1) Name the last 10 movies you've seen, either theatrically or at home
Last ten movies? I can't remember the last ten minutes! Okay, okay, the last ten movies I saw for the very first time — that's the best I can do: Love & Friendship (2016) (yes!); The Rum Diary (2011) (no); Star Wars: The Force Awakens (2015) (yes!); The Martian (2015) (a qualified yes); Der Müde Tod (1921) (not really); Bardelys the Magnificent (1926) (yes); The Parson's Widow (1920) (yes); The Jungle Book (2016) (yes); Spectre (2015) (no! worst Bond film since Moonraker); Beyond the Line of Duty (short) (1942) (no).
2) Favorite movie feast
I assume this means a feast that takes place in a movie, in which case, the dinner party at the end of The Thin Man. Otherwise, that time Katie-Bar-The-Door and I ate chicken wings at Wings Over College Park while watching Rear Window, which happened to be on behind the counter. Speaking of which ...
3) Dial M for Murder (1954) or Rear Window (1954)?
Is this a trick question? Rear Window, of course!
4) Favorite song or individual performance from a concert film
Pete Townshend's performance of "Drowned" in The Secret Policeman's Ball
First runner-up: Anita O'Day (Jazz on a Summer's Day)
Second runner-up: The Beatles performing "Hey Jude" on The David Frost Show
Excluding another film from the same director, if you were programming a double feature what would you pair with:
5) Alex Cox's Straight to Hell (1986)?
Never heard of it, but from the look of the poster, I'd guess something by Tarantino.
6) Benjamin Christensen's Haxan: Witchcraft Throughout the Ages (1922)? The Passion of Joan of Arc (1928)
7) Federico Fellini's I vitelloni (1953)?
Never seen it. Didn't The Earrings of Madame de ... come out the same year?
8) Vincente Minnelli's The Long, Long Trailer (1953)?
Such a bad, bad movie, I'd have left the theater long, long before it was over. Pair it with Endless Love, my least favorite movie ever.
9) Sam Peckinpah's The Ballad of Cable Hogue (1970)?
Dunno, Little Big Man, another comedy western from the same year, perhaps?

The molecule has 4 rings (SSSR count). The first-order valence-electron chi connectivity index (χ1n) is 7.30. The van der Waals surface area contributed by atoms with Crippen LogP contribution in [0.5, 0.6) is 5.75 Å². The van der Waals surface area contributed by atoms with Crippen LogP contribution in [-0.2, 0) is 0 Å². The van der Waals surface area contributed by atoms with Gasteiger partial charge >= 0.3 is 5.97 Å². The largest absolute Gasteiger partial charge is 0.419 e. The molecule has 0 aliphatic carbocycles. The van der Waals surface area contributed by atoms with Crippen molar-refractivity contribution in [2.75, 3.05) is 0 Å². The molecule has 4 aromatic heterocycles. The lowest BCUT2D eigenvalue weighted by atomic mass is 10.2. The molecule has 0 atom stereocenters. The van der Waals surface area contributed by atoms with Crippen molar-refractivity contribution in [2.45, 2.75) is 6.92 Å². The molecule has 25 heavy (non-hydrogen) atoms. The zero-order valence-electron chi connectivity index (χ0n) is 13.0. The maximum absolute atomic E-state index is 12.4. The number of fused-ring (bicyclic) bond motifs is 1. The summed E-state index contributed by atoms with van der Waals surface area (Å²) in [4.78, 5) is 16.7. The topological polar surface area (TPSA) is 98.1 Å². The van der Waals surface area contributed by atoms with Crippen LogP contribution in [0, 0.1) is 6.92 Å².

10) George Englund's Zachariah (1971)?
Never heard of it. Based strictly on the poster, Tommy.
11) Favorite movie fairy tale
Is The Wizard of Oz a fairy tale?
12) What is the sport that you think has most eluded filmmakers in terms of capturing either its essence or excitement?
13) The Seventh Seal (1957) or Wild Strawberries (1957)? The Seventh Seal
14) Your favorite Criterion Collection release Robinson Crusoe On Mars.
15) In the tradition of the Batley Townswomen's Guild's staging of the Battle of Pearl Harbor and Camp on Blood Island, who would be the featured players (individual or tag-team) in your Classic Film Star Free-for-all Fight?
An amusing bit from Monty Python. No need to do it again.
16) Throne of Blood (1957) or The Lower Depths (1957)? Throne of Blood
17) Your favorite movie snack
18) Robert Altman's Quintet — yes or no?
Never heard of it.
19) Name the documentarian whose work you find most valuable
20) The Conversation (1974) or The Godfather Part II (1974)? The Godfather Part II
21) Favorite movie location you've visited in person
I've worked in and/or visited many places that are incidentally movie locations, but I can't honestly say I think of them in those terms.
22) If you could have directed a scene from any movie in the hope of improving it, what scene would it be, and what direction would you give the actor(s) in it? (question submitted by Patrick Robbins)
In Bull Durham, Kevin Costner's line reading of "Come on, rook. Show me that million-dollar arm, 'cause I got a good idea about that five-cent head of yours." The only clunker line-reading in an otherwise terrific movie.
23) The Doors (1991) or JFK (1991)?
24) What is your greatest film blasphemy or strongest evidence of your status as a contrarian? (H/T Larry Aydlette)
A contrarian is a conformist who pretends to think for himself.
25) Favorite pre-1970 one-sheet Gone with the Wind
26) Favorite post-1970 one-sheet Star Wars
27) WarGames (1983) or Blue Thunder (1983)? War Games
28) Your candidate for best remake ever made The Maltese Falcon (1941) with Humphrey Bogart, Mary Astor, Peter Lorre, Sydney Greenstreet and Elisha Cook, the third version of Dashiell Hammett's classic novel.
29) Give us a good story, or your favorite memory, about attending a drive-in movie
Saw four or five movies at the drive-in as a kid. Forget the nostalgia and mythology, it was a miserable way to see a movie.
30) Favorite non-horror Hammer film
31) Favorite movie with the word/number "seven" in the title (question submitted by Patrick Robbins) Seven Samurai is the best, but The Magnificent Seven (1960) is my favorite.
32) Is there a movie disagreement you can think of which would cause you to reconsider the status of a personal relationship?
33) Erin Brockovich (2000) or Traffic (2000)?
Most decidedly neither.
34) Your thoughts on the recent online petition demanding that Turner Classic Movies cease showing all movies made after 1960
Daft nincompoopery, to put it mildly. The petition, that is, not my thoughts.
Named for Katie-Bar-The-Door, the Katies are "alternate Oscars"—who should have been nominated, who should have won—but really they're just an excuse to write a history of the movies from the Silent Era to the present day.
To see a list of nominees and winners by decade, as well as links to my essays about them, click the highlighted links:
Look at me—Joe College, with a touch of arthritis. Are my eyes really brown? Uh, no, they're green. Would we have the nerve to dive into the icy water and save a person from drowning? That's a key question. I, of course, can't swim, so I never have to face it. Say, haven't you anything better to do than to keep popping in here early every morning and asking a lot of fool questions?